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'Education for action' is what drives social justice activist Pamela Palmater

Last Updated Jun 12, 2020 at 1:19 pm EDT

Lawyer, professor, author, and social justice activist Dr. Pamela Palmater. Photo credit: Michelle Girouard

June is National Indigenous History Month. It is a time for all Canadians — Indigenous, non-Indigenous and newcomers — to reflect upon and learn the history, sacrifices, cultures, contributions, and strength of First Nations, Inuit and Metis people. Throughout the month of June, CityNews will profile Indigenous people, and share their stories and voices, so that we can celebrate the difference they have made in their communities and to our country.


June 12: Today, we celebrate Dr. Pamela Palmater

Dr. Pamela Palmater — a Mi’kmaw lawyer, professor, author, and social justice activist from Eel River Bar First Nation in New Brunswick — grew up in an activist family.

“I basically grew up attend community meetings, volunteering for native organizations and participating in rallies and protests,” she said.

When Palmater had two boys of her own, she raised them the same way. While raising her children as a single mother, Palmater worked hard to obtain four university degrees — one a doctorate in law. She has been a practising lawyer for more than 20 years and is currently a professor and the Chair in Indigenous Governance at Ryerson University in Toronto.

For more than 30 years, Palmater has been studying, volunteering and working on a wide range of social, political and legal issues impacting First Nations, such as poverty, housing, child and family services, treaty rights, as well as education and legislation. Palmater was one of the faces and voices, seen and heard, during the Idle No More movement, which called on all people to join in a peaceful resolution, to honour Indigenous sovereignty and to protect Mother Earth.

“My public education efforts on Indigenous issues are based on the concept of education for action.”

Palmater is often asked to provide her expertise at committee meetings on Parliament Hill and at the United Nations that delve into policies and laws that impact Indigenous people.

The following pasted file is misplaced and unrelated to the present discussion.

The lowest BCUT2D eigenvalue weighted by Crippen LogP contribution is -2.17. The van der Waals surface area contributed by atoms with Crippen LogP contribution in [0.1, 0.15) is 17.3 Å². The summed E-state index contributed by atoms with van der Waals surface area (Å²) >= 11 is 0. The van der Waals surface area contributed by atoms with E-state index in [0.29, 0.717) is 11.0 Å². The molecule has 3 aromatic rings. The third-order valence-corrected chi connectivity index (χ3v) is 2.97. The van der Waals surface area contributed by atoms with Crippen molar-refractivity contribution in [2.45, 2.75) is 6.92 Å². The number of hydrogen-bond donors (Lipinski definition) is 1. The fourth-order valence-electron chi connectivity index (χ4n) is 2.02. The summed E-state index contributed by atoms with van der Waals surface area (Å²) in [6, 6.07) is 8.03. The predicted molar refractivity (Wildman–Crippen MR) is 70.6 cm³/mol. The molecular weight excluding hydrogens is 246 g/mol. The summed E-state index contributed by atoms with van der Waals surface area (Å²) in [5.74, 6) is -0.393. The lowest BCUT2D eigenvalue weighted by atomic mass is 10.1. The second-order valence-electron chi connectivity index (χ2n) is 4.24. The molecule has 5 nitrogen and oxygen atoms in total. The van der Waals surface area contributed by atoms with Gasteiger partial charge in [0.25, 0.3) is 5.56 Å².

When using her voice to educate, Palmater makes it easy for others to understand the heart of the issue she is speaking out.

“My public education efforts on Indigenous issues are based on the concept of education for action. Widely accessible education on Indigenous issues is about arming the public with the facts and analysis they need to see their role in ending the injustices. Public pressure can be a powerful tool in moving otherwise immovable governments stuck in the status quo,” she said.

Palmater is now working on studying racism in policing, as well as abuse and sexualized violence against Indigenous women and girls and how it played a role in what followed: murder, missing cases, human trafficking, and exploitation.

“Every social justice movement in Canada lead by Black and Indigenous peoples have led up to this moment in time.”

During a time when the racism conversation is being had in both Canada and the United States, Palmater explains how we can be real, authentic allies to one another: “Every social justice movement in Canada lead by Black and Indigenous peoples have led up to this moment in time.

“Canadians and Americans have now seen with their own eyes a small sliver of the racialized violence we have experienced by governments, police and society for generations. Following the lead of Black and Indigenous peoples, Canadians and Americans have the numbers, the wealth, the power and the influence to force the radical change that is needed to end racism, violence and injustice in government and society.”

Click here to learn more about Pam and educating the resistance.